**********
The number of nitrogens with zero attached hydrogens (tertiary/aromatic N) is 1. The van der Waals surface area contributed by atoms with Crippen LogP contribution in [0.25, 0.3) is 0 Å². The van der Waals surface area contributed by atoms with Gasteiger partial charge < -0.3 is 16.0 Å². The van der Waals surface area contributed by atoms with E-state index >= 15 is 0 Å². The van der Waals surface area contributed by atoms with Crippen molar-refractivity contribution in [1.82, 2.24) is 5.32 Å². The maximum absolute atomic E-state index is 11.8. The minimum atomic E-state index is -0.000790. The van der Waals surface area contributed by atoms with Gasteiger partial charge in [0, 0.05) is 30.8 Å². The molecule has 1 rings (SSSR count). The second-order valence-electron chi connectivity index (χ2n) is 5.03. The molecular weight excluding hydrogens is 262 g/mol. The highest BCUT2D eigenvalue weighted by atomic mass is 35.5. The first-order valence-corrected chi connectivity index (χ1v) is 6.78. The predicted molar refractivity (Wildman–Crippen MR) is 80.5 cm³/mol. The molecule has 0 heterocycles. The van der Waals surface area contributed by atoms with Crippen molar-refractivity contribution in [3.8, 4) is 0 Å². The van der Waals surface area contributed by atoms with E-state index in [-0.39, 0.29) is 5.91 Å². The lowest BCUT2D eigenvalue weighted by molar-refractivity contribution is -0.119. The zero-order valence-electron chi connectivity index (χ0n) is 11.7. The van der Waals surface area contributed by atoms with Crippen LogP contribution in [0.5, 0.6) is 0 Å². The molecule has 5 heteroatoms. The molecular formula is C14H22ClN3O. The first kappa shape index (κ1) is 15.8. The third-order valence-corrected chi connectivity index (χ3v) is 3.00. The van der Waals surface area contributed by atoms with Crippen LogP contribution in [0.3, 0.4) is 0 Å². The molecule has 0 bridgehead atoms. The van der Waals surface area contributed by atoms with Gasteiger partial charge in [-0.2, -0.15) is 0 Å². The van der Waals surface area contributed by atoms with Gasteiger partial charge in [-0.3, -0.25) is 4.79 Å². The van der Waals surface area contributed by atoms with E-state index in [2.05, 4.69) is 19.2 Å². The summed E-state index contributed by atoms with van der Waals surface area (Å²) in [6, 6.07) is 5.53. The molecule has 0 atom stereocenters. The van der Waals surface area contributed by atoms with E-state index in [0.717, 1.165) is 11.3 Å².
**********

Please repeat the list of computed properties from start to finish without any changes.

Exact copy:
The number of nitrogens with zero attached hydrogens (tertiary/aromatic N) is 1. The van der Waals surface area contributed by atoms with Crippen LogP contribution in [0.25, 0.3) is 0 Å². The van der Waals surface area contributed by atoms with Gasteiger partial charge < -0.3 is 16.0 Å². The van der Waals surface area contributed by atoms with E-state index >= 15 is 0 Å². The van der Waals surface area contributed by atoms with Crippen molar-refractivity contribution in [1.82, 2.24) is 5.32 Å². The maximum absolute atomic E-state index is 11.8. The minimum atomic E-state index is -0.000790. The van der Waals surface area contributed by atoms with Gasteiger partial charge in [0, 0.05) is 30.8 Å². The molecule has 1 rings (SSSR count). The second-order valence-electron chi connectivity index (χ2n) is 5.03. The molecular weight excluding hydrogens is 262 g/mol. The highest BCUT2D eigenvalue weighted by atomic mass is 35.5. The first-order valence-corrected chi connectivity index (χ1v) is 6.78. The predicted molar refractivity (Wildman–Crippen MR) is 80.5 cm³/mol. The molecule has 0 heterocycles. The van der Waals surface area contributed by atoms with Crippen molar-refractivity contribution in [3.8, 4) is 0 Å². The van der Waals surface area contributed by atoms with E-state index in [-0.39, 0.29) is 5.91 Å². The lowest BCUT2D eigenvalue weighted by molar-refractivity contribution is -0.119. The zero-order valence-electron chi connectivity index (χ0n) is 11.7. The van der Waals surface area contributed by atoms with Crippen LogP contribution in [0.5, 0.6) is 0 Å². The molecule has 5 heteroatoms. The molecular formula is C14H22ClN3O. The first kappa shape index (κ1) is 15.8. The third-order valence-corrected chi connectivity index (χ3v) is 3.00. The van der Waals surface area contributed by atoms with Crippen LogP contribution in [0.3, 0.4) is 0 Å². The molecule has 0 bridgehead atoms. The van der Waals surface area contributed by atoms with Gasteiger partial charge in [-0.2, -0.15) is 0 Å². The van der Waals surface area contributed by atoms with Gasteiger partial charge in [-0.3, -0.25) is 4.79 Å². The van der Waals surface area contributed by atoms with E-state index in [2.05, 4.69) is 19.2 Å². The summed E-state index contributed by atoms with van der Waals surface area (Å²) in [6, 6.07) is 5.53. The molecule has 0 atom stereocenters. The van der Waals surface area contributed by atoms with E-state index in [0.717, 1.165) is 11.3 Å².